The detectives returned to the shopping center where they were approached again by Echemendia, who now said he had seen Cobb’s murder.
Echemendia was taken to a police station and told officers that at 1:30 a.m. on May 11, he was standing outside the shopping center when he saw three men standing next to a Trans-Am. Echemendia said that one of the men was Carreon, and another was a Latino male in his early 20’s. The third man was white and carried a black bag that Echemendia thought was filled with balloons of heroin.
Echemendia said he heard Carreon say to the white man that he didn’t have any money, but to give them the bag. When the white man gestured toward a nearby business as if to suggest someone was watching them, the three got into the car and drove a little ways off into the desert.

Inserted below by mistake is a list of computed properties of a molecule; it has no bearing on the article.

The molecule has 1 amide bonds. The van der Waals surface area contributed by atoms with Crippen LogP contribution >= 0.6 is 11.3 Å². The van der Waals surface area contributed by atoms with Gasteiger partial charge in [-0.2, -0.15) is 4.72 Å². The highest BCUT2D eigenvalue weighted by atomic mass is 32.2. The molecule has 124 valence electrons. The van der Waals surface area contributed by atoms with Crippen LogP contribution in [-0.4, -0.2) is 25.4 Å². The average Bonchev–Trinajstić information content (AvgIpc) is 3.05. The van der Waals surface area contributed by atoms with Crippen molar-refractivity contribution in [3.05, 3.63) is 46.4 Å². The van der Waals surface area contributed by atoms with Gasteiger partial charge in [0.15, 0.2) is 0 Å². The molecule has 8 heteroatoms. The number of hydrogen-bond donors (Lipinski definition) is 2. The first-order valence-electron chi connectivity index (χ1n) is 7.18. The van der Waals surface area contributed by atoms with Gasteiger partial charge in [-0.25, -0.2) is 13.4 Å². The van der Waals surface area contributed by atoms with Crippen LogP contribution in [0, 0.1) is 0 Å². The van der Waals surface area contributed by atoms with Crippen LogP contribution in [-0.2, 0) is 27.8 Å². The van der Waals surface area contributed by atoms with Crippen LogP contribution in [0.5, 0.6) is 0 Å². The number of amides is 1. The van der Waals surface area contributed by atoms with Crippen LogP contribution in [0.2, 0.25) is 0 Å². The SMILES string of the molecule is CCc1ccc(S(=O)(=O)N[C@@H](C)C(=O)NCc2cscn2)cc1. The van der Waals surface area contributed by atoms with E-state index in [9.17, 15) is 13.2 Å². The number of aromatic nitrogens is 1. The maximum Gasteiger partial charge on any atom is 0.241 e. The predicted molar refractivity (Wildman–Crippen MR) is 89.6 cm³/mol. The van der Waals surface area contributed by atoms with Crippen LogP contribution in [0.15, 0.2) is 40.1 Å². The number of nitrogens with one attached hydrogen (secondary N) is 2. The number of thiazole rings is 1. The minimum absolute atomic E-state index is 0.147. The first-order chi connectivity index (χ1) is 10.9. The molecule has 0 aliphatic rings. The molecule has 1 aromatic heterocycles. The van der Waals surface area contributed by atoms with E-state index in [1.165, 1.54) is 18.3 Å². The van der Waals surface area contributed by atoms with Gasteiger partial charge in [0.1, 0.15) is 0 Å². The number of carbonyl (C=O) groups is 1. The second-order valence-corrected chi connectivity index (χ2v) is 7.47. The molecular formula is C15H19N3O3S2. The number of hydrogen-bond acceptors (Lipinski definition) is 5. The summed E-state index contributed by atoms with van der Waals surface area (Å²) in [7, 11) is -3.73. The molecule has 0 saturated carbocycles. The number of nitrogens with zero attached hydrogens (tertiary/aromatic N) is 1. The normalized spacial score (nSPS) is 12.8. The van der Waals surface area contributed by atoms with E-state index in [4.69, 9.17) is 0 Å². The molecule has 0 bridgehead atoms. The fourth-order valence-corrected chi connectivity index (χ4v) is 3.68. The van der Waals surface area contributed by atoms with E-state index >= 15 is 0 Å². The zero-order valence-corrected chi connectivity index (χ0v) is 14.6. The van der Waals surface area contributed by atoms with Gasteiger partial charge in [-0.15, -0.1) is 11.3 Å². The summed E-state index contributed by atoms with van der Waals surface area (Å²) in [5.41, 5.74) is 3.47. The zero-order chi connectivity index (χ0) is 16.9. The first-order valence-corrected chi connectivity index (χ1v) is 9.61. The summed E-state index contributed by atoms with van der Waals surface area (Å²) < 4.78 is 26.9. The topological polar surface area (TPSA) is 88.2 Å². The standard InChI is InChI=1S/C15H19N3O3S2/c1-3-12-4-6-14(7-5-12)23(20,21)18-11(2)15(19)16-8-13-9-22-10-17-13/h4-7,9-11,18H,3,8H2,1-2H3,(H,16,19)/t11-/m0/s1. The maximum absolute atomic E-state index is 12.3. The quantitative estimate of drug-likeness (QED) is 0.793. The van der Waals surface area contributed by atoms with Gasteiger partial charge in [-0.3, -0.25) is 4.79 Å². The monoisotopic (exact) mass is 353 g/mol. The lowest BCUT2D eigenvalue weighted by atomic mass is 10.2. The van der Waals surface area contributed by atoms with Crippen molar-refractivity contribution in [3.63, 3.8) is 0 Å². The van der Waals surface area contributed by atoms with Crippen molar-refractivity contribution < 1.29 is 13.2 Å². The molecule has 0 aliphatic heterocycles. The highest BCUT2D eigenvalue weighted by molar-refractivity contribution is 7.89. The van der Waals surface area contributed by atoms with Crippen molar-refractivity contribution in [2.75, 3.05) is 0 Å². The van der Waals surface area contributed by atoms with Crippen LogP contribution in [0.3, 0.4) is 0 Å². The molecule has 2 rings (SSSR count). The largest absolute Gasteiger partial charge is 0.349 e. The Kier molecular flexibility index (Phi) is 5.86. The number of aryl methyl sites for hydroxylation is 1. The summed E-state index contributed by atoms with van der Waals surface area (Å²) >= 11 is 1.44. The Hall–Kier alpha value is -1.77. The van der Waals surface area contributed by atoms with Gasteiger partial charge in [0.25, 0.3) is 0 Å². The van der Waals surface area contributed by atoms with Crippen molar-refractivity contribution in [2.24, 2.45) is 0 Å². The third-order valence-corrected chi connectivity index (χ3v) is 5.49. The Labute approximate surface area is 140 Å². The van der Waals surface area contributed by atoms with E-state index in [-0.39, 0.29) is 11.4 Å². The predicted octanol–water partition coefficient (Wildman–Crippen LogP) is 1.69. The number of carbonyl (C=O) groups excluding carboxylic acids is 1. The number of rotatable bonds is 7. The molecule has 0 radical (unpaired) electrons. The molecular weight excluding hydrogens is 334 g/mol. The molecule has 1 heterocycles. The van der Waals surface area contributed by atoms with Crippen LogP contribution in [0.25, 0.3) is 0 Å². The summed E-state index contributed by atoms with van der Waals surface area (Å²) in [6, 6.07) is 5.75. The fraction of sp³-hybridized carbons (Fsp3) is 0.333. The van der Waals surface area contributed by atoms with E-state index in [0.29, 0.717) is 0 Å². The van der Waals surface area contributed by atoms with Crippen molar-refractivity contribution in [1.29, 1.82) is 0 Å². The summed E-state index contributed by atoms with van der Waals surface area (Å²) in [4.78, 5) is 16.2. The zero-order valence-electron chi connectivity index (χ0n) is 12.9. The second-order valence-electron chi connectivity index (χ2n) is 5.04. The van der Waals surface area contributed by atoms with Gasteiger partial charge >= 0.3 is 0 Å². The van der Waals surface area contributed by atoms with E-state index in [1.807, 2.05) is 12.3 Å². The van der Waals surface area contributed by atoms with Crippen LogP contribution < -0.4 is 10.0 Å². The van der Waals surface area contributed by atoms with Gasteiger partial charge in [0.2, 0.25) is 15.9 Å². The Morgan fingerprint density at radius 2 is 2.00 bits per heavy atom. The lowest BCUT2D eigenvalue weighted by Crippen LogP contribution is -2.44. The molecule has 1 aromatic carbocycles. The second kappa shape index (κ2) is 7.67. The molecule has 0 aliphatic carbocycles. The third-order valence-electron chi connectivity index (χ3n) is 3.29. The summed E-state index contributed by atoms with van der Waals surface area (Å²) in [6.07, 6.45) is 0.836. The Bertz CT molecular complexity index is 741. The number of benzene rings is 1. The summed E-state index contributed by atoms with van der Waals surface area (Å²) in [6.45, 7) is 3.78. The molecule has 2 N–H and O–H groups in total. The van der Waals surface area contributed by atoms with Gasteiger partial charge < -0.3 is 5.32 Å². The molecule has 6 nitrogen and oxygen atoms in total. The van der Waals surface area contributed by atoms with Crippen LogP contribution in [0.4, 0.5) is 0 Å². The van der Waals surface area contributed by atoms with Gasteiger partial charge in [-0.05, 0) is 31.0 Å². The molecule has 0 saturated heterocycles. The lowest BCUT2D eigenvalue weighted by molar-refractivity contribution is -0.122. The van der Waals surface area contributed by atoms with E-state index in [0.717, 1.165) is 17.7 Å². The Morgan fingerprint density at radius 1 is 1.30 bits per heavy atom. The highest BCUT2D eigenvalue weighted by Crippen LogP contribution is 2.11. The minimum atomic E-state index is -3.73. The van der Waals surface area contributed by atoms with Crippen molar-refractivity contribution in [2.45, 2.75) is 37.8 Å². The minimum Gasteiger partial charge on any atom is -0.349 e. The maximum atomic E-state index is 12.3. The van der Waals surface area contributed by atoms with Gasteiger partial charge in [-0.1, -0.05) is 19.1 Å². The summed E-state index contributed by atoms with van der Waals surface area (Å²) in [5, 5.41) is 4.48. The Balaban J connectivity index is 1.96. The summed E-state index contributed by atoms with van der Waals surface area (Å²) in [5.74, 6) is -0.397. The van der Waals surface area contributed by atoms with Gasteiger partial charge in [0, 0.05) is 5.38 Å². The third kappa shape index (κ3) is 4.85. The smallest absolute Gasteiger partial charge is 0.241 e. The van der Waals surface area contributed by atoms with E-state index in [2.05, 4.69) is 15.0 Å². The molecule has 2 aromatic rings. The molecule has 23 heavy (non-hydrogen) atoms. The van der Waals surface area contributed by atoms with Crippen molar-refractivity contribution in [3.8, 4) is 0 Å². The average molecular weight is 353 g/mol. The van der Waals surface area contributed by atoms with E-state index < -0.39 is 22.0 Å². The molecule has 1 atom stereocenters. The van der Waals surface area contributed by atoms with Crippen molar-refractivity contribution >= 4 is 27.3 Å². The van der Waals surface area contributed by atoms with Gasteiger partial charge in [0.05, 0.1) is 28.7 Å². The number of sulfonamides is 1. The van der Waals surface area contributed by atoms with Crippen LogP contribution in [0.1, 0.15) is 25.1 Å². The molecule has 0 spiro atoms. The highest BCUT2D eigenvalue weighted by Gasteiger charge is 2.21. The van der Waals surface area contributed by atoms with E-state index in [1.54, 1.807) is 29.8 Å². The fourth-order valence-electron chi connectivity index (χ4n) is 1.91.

Echemendia said that not long after he heard “moans and groans” coming from near the Trans-Am and then saw Carreon and his companion running away. As they passed under a street light, Echemendia said he heard Carreon say, “You killed him.” The Latin male had blood on his shirt and his hand and asked Carreon to give him his shirt.
The detectives then showed a single photograph of Carreon to Echemendia, who identified him. Shown a photographic lineup that included Alejandro Hernandez’s photograph, Echemendia selected Hernandez as Carreon’s companion.